"I guess my point is, if you do not make the time, the time will never come. So the car didn't get washed, or the leaves are still on the yard. For me I have lost way toooo many years trying to find the time instead of making the time. I am sure there were things that got left not done when my son and I did all that fly fishing but I would not give back one minute of that time."

I stumbled upon this quote about two months ago, author unknown. These words made me take a step back and really analyze the issues with time, or lack thereof, from all perspectives. It's no secret that my generation, the millennials, have become accustomed to instant gratification. From lightning speed information in the palm of our hand to graduating college and fast tracking it to the top of a company, everything has become focused on the quickest results with the least amount of work and time. Enter bow hunting for whitetails. The most beautiful part about it: time and the lengthy amount it requires for success.

Finding time versus making time

Most information out there today is all about pre-season prep and how it relates to success in the field during hunting season. I believe there is a direct correlation and in turn I dedicate a lot of time every summer to preseason projects such as food plots, hanging tree stands, and checking trail cameras. I've chosen a lifestyle that allows the extra time and money to do such things, but that has begun to change this year. With a wedding next spring, a potential move across the country, and other financial obligations, I have shifted towards "work more, play less" and I don't like it one bit! For those that don't know me, I have always been all about stopping and smelling the roses, slowing things down, and enjoying every bit of life. Some may think "Dude, grow up already", but this is the environment I have chose to create and promote. Why am I saying this? To explain that I have gotten a small glimpse of the "I don't have time" lifestyle, and although I will endure it this year, 2015 has change on the horizon.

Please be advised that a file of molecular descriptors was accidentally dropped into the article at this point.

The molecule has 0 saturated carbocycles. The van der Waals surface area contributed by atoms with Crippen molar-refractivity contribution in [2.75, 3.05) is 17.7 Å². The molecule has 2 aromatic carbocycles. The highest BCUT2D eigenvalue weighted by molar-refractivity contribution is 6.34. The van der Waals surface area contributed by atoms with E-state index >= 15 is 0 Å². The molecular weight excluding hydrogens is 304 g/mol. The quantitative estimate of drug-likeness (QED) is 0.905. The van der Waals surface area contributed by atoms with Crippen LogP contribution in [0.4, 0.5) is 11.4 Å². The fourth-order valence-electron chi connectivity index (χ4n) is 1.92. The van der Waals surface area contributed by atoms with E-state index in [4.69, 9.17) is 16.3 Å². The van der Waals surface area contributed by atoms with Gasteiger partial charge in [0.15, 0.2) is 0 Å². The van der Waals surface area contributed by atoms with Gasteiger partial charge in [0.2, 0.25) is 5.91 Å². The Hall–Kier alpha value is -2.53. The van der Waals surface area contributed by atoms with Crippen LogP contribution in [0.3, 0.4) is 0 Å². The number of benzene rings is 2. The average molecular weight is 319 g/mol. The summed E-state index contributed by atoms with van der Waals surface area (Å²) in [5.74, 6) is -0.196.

When it comes to being too busy, I feel I can understand a lot of the responses and reasonings about not having enough time. I work 80+ hours a week, so basically two full-time jobs. I won't sit here and say that I understand what it is like to have children, raise a family, or even to be married. What I will say though, is that life wasn't meant for so much hustle and bustle.